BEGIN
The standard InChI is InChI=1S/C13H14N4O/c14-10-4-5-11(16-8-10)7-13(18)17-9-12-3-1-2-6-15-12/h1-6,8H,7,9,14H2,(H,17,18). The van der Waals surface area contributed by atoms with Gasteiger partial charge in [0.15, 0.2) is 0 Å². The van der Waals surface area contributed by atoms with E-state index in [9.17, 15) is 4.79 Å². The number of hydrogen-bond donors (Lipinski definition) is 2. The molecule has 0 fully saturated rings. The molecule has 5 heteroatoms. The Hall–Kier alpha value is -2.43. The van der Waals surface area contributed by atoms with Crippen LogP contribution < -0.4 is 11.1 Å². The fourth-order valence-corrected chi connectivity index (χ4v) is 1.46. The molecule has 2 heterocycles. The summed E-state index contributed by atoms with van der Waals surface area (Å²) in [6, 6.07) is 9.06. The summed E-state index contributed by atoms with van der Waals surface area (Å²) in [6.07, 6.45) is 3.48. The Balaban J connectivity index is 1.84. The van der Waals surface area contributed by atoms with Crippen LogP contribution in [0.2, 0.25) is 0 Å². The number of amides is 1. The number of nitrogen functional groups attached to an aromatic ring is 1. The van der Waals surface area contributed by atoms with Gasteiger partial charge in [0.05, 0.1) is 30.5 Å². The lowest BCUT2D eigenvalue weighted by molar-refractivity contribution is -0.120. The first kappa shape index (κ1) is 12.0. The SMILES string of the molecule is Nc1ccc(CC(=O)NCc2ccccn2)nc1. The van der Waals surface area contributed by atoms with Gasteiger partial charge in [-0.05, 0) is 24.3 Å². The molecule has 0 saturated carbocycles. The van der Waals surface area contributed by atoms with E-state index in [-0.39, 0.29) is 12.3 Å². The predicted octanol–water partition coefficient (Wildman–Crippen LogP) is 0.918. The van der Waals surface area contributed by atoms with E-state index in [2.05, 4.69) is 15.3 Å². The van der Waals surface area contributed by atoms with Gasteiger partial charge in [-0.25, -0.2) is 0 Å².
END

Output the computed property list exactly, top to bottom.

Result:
The standard InChI is InChI=1S/C13H14N4O/c14-10-4-5-11(16-8-10)7-13(18)17-9-12-3-1-2-6-15-12/h1-6,8H,7,9,14H2,(H,17,18). The van der Waals surface area contributed by atoms with Gasteiger partial charge in [0.15, 0.2) is 0 Å². The van der Waals surface area contributed by atoms with E-state index in [9.17, 15) is 4.79 Å². The number of hydrogen-bond donors (Lipinski definition) is 2. The molecule has 0 fully saturated rings. The molecule has 5 heteroatoms. The Hall–Kier alpha value is -2.43. The van der Waals surface area contributed by atoms with Crippen LogP contribution < -0.4 is 11.1 Å². The fourth-order valence-corrected chi connectivity index (χ4v) is 1.46. The molecule has 2 heterocycles. The summed E-state index contributed by atoms with van der Waals surface area (Å²) in [6, 6.07) is 9.06. The summed E-state index contributed by atoms with van der Waals surface area (Å²) in [6.07, 6.45) is 3.48. The Balaban J connectivity index is 1.84. The van der Waals surface area contributed by atoms with Crippen LogP contribution in [0.2, 0.25) is 0 Å². The number of amides is 1. The number of nitrogen functional groups attached to an aromatic ring is 1. The van der Waals surface area contributed by atoms with Gasteiger partial charge in [0.05, 0.1) is 30.5 Å². The lowest BCUT2D eigenvalue weighted by molar-refractivity contribution is -0.120. The first kappa shape index (κ1) is 12.0. The SMILES string of the molecule is Nc1ccc(CC(=O)NCc2ccccn2)nc1. The van der Waals surface area contributed by atoms with Gasteiger partial charge in [-0.05, 0) is 24.3 Å². The molecule has 0 saturated carbocycles. The van der Waals surface area contributed by atoms with E-state index in [-0.39, 0.29) is 12.3 Å². The predicted octanol–water partition coefficient (Wildman–Crippen LogP) is 0.918. The van der Waals surface area contributed by atoms with E-state index in [2.05, 4.69) is 15.3 Å². The van der Waals surface area contributed by atoms with Gasteiger partial charge in [-0.25, -0.2) is 0 Å².